The issues identified above are precisely the type on which input from those directly impacted by the NASD's and Nasdaq's plans would be of value to the Commission. We would like to address these issues more fully, along with other areas of concern, based on our further analysis. These other issues include the adequacy of the NASD's proposed ADF and whether it meets the standards imposed by the Commission in the SuperMontage approval order,7 and the potential anti-competitive implications of various NASD-Nasdaq access and fee-related filings over the past several months.8

We do not believe the Commission can act responsibly on either the Filing or Nasdaq's exchange application without regard to the views of interested parties, especially on such important issues regarding market structure and inter-market competition within the conceptual framework of the national market system embodied in the Exchange Act.

For the reasons explained above, we urge the Commission to extend the comment deadline on the Filing to March 22, 2002 and to reopen public comment on the Nasdaq exchange application when a sufficient public record is available. We are happy to discuss our comments with Commission staff.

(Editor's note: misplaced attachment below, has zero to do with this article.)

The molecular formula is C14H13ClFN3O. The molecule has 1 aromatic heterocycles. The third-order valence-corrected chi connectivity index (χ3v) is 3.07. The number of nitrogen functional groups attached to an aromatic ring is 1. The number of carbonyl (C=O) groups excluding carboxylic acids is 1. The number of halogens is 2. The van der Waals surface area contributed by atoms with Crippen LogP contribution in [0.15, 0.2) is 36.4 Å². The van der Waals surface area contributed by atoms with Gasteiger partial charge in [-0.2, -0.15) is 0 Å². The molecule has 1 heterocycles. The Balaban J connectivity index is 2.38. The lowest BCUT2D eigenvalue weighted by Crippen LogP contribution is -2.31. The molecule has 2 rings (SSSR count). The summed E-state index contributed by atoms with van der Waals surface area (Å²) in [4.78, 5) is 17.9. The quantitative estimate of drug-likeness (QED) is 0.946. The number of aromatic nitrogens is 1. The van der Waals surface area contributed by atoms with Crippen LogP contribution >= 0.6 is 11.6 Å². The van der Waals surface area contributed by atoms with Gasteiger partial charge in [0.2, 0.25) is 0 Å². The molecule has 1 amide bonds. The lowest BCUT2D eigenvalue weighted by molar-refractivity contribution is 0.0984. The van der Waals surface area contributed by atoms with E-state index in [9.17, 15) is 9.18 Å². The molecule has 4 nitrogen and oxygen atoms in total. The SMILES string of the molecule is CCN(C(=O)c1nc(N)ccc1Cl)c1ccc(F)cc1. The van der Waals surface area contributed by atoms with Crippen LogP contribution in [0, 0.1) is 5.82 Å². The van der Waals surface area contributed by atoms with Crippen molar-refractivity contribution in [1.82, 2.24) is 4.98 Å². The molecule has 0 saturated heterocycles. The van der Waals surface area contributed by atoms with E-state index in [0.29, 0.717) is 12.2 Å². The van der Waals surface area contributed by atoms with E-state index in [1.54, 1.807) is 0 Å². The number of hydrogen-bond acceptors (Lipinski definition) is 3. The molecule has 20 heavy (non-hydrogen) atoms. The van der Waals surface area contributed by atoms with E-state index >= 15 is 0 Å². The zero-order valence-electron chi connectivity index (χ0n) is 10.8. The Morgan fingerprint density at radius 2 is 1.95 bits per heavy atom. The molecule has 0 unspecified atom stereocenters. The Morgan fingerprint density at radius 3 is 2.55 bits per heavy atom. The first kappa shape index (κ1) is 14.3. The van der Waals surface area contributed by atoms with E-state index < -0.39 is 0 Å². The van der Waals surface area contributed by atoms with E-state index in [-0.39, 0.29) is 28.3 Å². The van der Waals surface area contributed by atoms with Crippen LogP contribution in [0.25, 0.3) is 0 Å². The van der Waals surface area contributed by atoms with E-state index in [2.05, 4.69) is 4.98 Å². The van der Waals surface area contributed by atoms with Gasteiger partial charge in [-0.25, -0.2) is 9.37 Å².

Respectfully submitted,

Sol Reicher
Co-Chairman, Specialists Associations


John Hawkey
Chairman, Floor Brokers Association


James Hyde
Chairman, Options Market Maker Association

1 The SEC solicited public comment on the Nasdaq exchange filing last June, for a comment period that originally ended on July 30, 2001. SEC Release 34-44396, 66 FR 31952 (June 13, 2001). The comment period was later extended to August 29, 2001.
2 See Amendment No. 3, submitted by letter dated January 8, 2002 from Edward S. Knight, Executive Vice President & General Counsel, Nasdaq, to Annette Nazareth, Director, SEC Division of Market Regulation.
3 The SEC approved the existing rules permitting the NNMS to automatically trade through a UTP exchange's quotes without any effort to reach the UTP exchange's better price quotes, on a temporary pilot basis scheduled to end on February 28, 2002. The Nasdaq amendment filing is silent on the issue, implying that Nasdaq intends to adopt the rules permanently and not on a pilot basis.
4 See our October 2, 2001 letter to Jonathan Katz, Secretary, Securities and Exchange Commission. We note that Nasdaq has waived the statutory 90-day deadline by which the Commission must act upon Nasdaq's exchange application.
5 SEC Release No. 34-34280, SR-NASD-93-10 (June 29, 1994).
6 See SR-NASD-2001-96, which replaces SR-NASD-2001-71.
7 SEC Release 34-43863, 66 FR 8020 (Jan. 26, 2001).
8 These include filings regarding inter-market trading and trade reporting linkages with UTP Exchanges (SR-NASD-2001-77, SR-NASD-2001-69 and SR-NASD-2001-81); fees for UTP Exchanges' use of Nasdaq systems (SR-NASD-2001-72, SR-NASD-2001-68 and SR-NASD-2001-64); and fees, rebates and incentive payments for members' use of Nasdaq systems (SR-NASD-2001-63, SR-NASD-2001-67, and SR-NASD-2001-71). The NASD is also seeking comment from members on a proposal to charge transaction fees for trades in Nasdaq securities, wherever they occur, including on UTP exchanges. See Special NASD Notice to Members 02-09.